Deficiency Judgments in Connecticut: How to Collect Post Foreclosure DebtJanuary 15, 2021
Lenders Can Pursue Borrowers for Loan Debt Remaining After Foreclosure by Obtaining a Deficiency Judgment
Lenders are frequently left with a balance remaining on the loan (commonly referred to as the “deficiency”) after completing a foreclosure of the real estate collateral for the loan. This is the case if the loan debt exceeds the value of the property securing the loan.
In Connecticut, lenders are permitted to pursue borrowers (and other loan obligors, e.g., loan guarantors) personally for the deficiency (loan balance) due on the loan after foreclosure. To do so, a deficiency judgment must be obtained by the lender. Thereafter, the lender can collect the deficiency judgment from assets of the borrower (e.g., real estate, personal property (bank accounts, jewelry, other goods) and wage executions).
Procedure to Obtain a Deficiency Judgment
The procedure to obtain a deficiency judgment is set forth by Connecticut General Statutes Sections 49-1, 49-14, 49-28 and Connecticut Practice Book Section 23-19.
The Lender begins by filing a motion for deficiency judgment following the conclusion of the foreclosure action, which occurs (a) in a strict foreclosure, when title to the property vests in the lender after passing of the law days without redemption, or (b) after a foreclosure by sale, when the court approves the sale. If the foreclosure judgment was by strict foreclosure, the lender (per C.G.S. Sections 49-1 and 49-14) must file the motion within thirty days of the last law day, otherwise the lender is barred from obtaining a deficiency judgment against the borrower (although the lender can still pursue the deficiency against loan guarantors). JP Morgan Chase Bank, N.A. v. Winthrop Props., LLC, 312 Conn. 662 (2014). If the foreclosure judgment was by sale, the lender (per C.G.S. Sections 49-1 and 49-28) is not similarly required to file the motion by a specific date after the foreclosure, but should not delay in doing so, or risk being subject to a defense of laches (delay).
The motion for deficiency judgment (per P.B. Section 23-19) should include (a) the amount of the deficiency, equal to the remaining loan balance after deducting the value of the property foreclosed, and (b) if the judgment was by strict foreclosure, (i) the value of the foreclosed property on the date that title to the property vested in the lender, and (ii) the name of the lender’s expert to evidence said value.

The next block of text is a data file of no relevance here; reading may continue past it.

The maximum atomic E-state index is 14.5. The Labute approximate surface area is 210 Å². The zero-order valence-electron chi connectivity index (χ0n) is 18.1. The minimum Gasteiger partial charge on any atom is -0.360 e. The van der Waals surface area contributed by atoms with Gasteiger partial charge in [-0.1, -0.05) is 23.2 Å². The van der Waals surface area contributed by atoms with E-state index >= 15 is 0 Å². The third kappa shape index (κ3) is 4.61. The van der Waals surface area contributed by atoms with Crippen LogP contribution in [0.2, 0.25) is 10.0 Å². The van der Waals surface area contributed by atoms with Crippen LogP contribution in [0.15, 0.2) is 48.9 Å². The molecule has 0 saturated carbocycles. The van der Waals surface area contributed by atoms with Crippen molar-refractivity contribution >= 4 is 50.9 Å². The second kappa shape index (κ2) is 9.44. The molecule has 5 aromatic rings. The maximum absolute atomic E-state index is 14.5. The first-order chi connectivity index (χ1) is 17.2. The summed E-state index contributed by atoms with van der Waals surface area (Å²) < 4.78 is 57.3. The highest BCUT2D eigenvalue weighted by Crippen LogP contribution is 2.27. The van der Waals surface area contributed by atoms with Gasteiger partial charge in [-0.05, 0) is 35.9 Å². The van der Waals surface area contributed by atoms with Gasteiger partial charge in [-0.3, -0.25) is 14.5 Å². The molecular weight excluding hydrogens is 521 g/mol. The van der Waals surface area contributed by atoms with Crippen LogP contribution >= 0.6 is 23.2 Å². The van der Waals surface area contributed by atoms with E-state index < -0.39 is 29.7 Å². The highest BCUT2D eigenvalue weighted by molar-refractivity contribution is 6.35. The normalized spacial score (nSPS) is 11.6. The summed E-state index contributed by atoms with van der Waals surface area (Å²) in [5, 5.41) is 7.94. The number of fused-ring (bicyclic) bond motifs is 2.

After filing the motion, the court schedules a hearing at which the lender has the burden to evidence the amount of the deficiency set forth in the motion (i.e., loan balance as of the date of the hearing, less the value of the property foreclosed). If the judgment was by strict foreclosure, the value of the property is measured as of the date that the lender took title to the property, less any priority debt owed (e.g., prior liens, real estate taxes, water and sewer amounts). If the judgment was by sale, the value of the property is established by the (court-approved) price at which the property was sold at the foreclosure auction. As a component of the deficiency judgment, lenders can and should request that post judgment interest accrue to the deficiency judgment amount.
A deficiency judgment is how lenders can pursue borrowers (and other obligors) personally for the loan balance remaining after foreclosure. For this reason, lenders should pursue deficiency judgments to maximize recovery after mortgage default.
Disclaimer: This article is for educational purposes only and to give you a general understanding of the law, not to provide specific legal advice. No attorney-client relationship exists by reading this article. This article should not be used as a substitute for legal advice from a licensed professional attorney in your state.